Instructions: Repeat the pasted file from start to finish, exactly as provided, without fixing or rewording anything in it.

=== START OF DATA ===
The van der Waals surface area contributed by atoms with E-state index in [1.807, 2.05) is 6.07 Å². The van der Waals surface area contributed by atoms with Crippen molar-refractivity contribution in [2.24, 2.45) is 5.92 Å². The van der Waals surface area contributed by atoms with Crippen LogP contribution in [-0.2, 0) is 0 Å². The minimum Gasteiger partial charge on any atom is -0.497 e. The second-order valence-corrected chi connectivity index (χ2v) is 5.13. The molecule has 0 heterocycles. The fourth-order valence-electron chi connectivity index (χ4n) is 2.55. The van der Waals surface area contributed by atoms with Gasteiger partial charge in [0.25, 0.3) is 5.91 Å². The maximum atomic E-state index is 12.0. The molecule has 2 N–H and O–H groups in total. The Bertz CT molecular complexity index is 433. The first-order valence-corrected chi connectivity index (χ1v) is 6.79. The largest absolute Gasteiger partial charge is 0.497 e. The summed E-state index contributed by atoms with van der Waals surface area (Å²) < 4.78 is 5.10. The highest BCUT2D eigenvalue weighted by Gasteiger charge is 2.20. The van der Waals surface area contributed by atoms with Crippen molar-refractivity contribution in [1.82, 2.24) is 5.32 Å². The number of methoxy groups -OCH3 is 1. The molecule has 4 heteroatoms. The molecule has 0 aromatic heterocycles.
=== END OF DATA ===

The van der Waals surface area contributed by atoms with E-state index in [1.807, 2.05) is 6.07 Å². The van der Waals surface area contributed by atoms with Crippen molar-refractivity contribution in [2.24, 2.45) is 5.92 Å². The van der Waals surface area contributed by atoms with Crippen LogP contribution in [-0.2, 0) is 0 Å². The minimum Gasteiger partial charge on any atom is -0.497 e. The second-order valence-corrected chi connectivity index (χ2v) is 5.13. The molecule has 0 heterocycles. The fourth-order valence-electron chi connectivity index (χ4n) is 2.55. The van der Waals surface area contributed by atoms with Gasteiger partial charge in [0.25, 0.3) is 5.91 Å². The maximum atomic E-state index is 12.0. The molecule has 2 N–H and O–H groups in total. The Bertz CT molecular complexity index is 433. The first-order valence-corrected chi connectivity index (χ1v) is 6.79. The largest absolute Gasteiger partial charge is 0.497 e. The summed E-state index contributed by atoms with van der Waals surface area (Å²) < 4.78 is 5.10. The highest BCUT2D eigenvalue weighted by Gasteiger charge is 2.20. The van der Waals surface area contributed by atoms with Crippen molar-refractivity contribution in [1.82, 2.24) is 5.32 Å². The number of methoxy groups -OCH3 is 1. The molecule has 4 heteroatoms. The molecule has 0 aromatic heterocycles.